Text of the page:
Citizens’ Assemblies during ‘The Troubles’

In Northern Ireland, there is growing interest in the use of citizen assemblies to address pressing political issues like reforming the Good Friday Agreement and discussing Northern Ireland’s constitutional future. Only recently, the UK Parliament’s Northern Ireland Affairs Select Committee has recommended that the UK Government should ‘begin preparations to begin a Citizens’ Assemblies’ looking at a review of Northern Ireland’s political institutions.  At the grassroots level, the Civic Initiative group has announced an ambitious year-long set of deliberative activities to get people talking about their social, cultural and economic rights and to produce recommendations to take to the British and Irish governments and the Northern Irish Executive. 

This article aims to demonstrate the historical role that civil society initiatives, particularly citizens’ forums, have played in Northern Ireland by examining the Opsahl Commission, and its contribution to the Northern Irish peace process in the 1990s. 

Initiative ‘92 & The Opsahl Commission

Between May 1992 and June 1993, a Northern Irish civil society group called Initiative ‘92 established an independent citizens forum to ask ‘ordinary’ people to explore ‘ways forward’ out of the deadlock of ‘The Troubles’. The forum was called the Opsahl Commission, chaired by the eminent international human rights lawyer Torkel Opsahl. During a bleak time of rising sectarian violence, public cynicism over the possibilities of a political settlement and deep mistrust between communities in Northern Ireland, the Commission gained over 550 submissions from individuals and groups representing 3000 people. It also held 19 days of public hearings, 2 school assemblies and its final report, with 25 recommendations, was published to much publicity in June 1993. 

The core idea behind Initiative ‘92 and the Opsahl Commission was ‘people-power’: giving people a platform to talk about their ideas for the future. It originated with Robin Wilson, then editor of Belfast’s Fortnight magazine, and Simon Lee, Professor of Jurisprudence at Queen’s University Belfast. Lee and Wilson wanted to bring the public into discussions about Northern Ireland’s future and to promote ‘dialogue at all levels of society.’ Initiative ‘92 invited people to make submissions to its Opsahl Commission, which would receive them and host hearings for people to present their testimonies to a public audience.

Over the course of 1992 and 1993, Initiative ‘92 energetically promoted their campaign. Eschewing the behind-closed-doors approach of the ongoing party political talks, Initiative ‘92 used soap box hustings, town hall meetings, leafleting, open letter writing, collaboration with other civil society groups and vital outreach work on the streets of Belfast and Derry to canvas for submissions for the Opsahl Commission. Their promotional slogan was ‘No One Asked You… Until Now.’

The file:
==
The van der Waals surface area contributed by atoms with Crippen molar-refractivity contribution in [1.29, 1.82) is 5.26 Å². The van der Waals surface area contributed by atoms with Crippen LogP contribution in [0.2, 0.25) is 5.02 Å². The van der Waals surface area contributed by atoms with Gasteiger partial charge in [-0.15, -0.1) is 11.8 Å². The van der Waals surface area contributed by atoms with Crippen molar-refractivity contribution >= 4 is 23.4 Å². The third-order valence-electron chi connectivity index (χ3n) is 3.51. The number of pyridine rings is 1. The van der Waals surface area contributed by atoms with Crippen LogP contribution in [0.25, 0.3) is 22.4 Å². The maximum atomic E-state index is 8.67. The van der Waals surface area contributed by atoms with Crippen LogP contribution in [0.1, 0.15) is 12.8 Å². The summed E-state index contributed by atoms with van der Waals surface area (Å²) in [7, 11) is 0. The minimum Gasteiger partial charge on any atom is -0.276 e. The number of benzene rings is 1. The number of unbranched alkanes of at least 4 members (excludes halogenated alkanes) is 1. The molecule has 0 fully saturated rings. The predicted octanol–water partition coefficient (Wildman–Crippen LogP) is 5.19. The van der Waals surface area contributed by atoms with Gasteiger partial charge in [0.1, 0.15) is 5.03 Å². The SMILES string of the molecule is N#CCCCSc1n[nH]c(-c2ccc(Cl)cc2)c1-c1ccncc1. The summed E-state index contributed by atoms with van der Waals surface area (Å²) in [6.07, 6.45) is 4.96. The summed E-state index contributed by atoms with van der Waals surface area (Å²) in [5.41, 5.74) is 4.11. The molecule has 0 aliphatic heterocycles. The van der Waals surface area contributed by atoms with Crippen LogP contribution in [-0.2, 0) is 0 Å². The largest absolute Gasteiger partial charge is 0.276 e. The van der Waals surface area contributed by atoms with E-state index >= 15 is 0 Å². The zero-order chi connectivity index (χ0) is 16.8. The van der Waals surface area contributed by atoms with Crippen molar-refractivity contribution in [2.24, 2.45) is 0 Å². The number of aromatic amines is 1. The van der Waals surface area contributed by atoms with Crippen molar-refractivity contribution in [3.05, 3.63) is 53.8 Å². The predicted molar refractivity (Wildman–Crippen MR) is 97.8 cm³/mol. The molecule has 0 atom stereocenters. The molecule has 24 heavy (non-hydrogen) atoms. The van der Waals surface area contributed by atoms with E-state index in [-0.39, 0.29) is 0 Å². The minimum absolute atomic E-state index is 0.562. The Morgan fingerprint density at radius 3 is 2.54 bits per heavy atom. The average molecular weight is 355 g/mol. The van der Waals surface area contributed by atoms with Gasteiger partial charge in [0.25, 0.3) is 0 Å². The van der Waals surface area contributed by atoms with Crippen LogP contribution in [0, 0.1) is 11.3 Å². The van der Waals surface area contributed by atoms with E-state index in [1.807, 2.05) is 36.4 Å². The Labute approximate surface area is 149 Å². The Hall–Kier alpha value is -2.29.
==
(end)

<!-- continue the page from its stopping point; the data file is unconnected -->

A poster by Initiative '92, with their promotional slogan: 'No one asked you... until now' and a hand with a microphone in it.
Creative Commons Licence: Divided Society.

Bringing in new voices 

The core vision of giving ‘ordinary’ people a voice proved inspiring to many and created a cross-community movement advocating for public dialogue. High profile support came early from over 220 patrons, including the poet Seamus Heaney, Nobel Peace Prize winner Mairead Maguire and from many civil society figures in both communities. Unionist and nationalist papers alike promoted the Initiative’s objectives with headlines like ‘NI Public Urged To Speak For Peace’ and ‘Public Urged To Take The Initiative’. 

The Initiative’s major achievement was in hearing the views of people not well represented by Northern Ireland’s party political system, which focused, almost completely, on Ulster’s constitutional status. Submissions came from women’s groups, faith groups, trade unions, business forums, paramilitary prisoners, community development programmes, and human rights activists. 

In their submissions, people spoke about a whole range of issues which did not easily fit into the Northern Irish political binary of nationalism versus unionism, including experiences in their communities and their hopes and concerns for the future. A labour activist spoke about his frustration at the lack of democratic accountability in Northern Ireland after 20 years of direct rule from Westminster. Women’s groups spoke about the need for better political representation of women as well as better provision of childcare. Community development workers explained the deep feelings of powerlessness and alienation in urban areas of Belfast and Derry. A leading member of the Church of Ireland spoke on the relationship between deprivation and political violence. And a sixth form student reflected on her frustration that much of her identity was derived solely from her being born Protestant. 

The Commission also gave groups and individuals opportunities to reflect on positive developments which suggested that Northern Ireland was working towards a better place after years of conflict. The Commission collected examples of integrated education initiatives, cross-community reconciliation work, and groups working on inclusive cross-cultural projects. Many testimonies spoke of the widespread acceptance of power-sharing between communities and a deep desire to achieve a political settlement to end the conflict. While so much of the public discourse at the time was defined by violence and political stalemate, the Commission showed that there were more issues to address than Northern Ireland’s constitutional question and brought to light promising signs of improving relationships within Northern Ireland.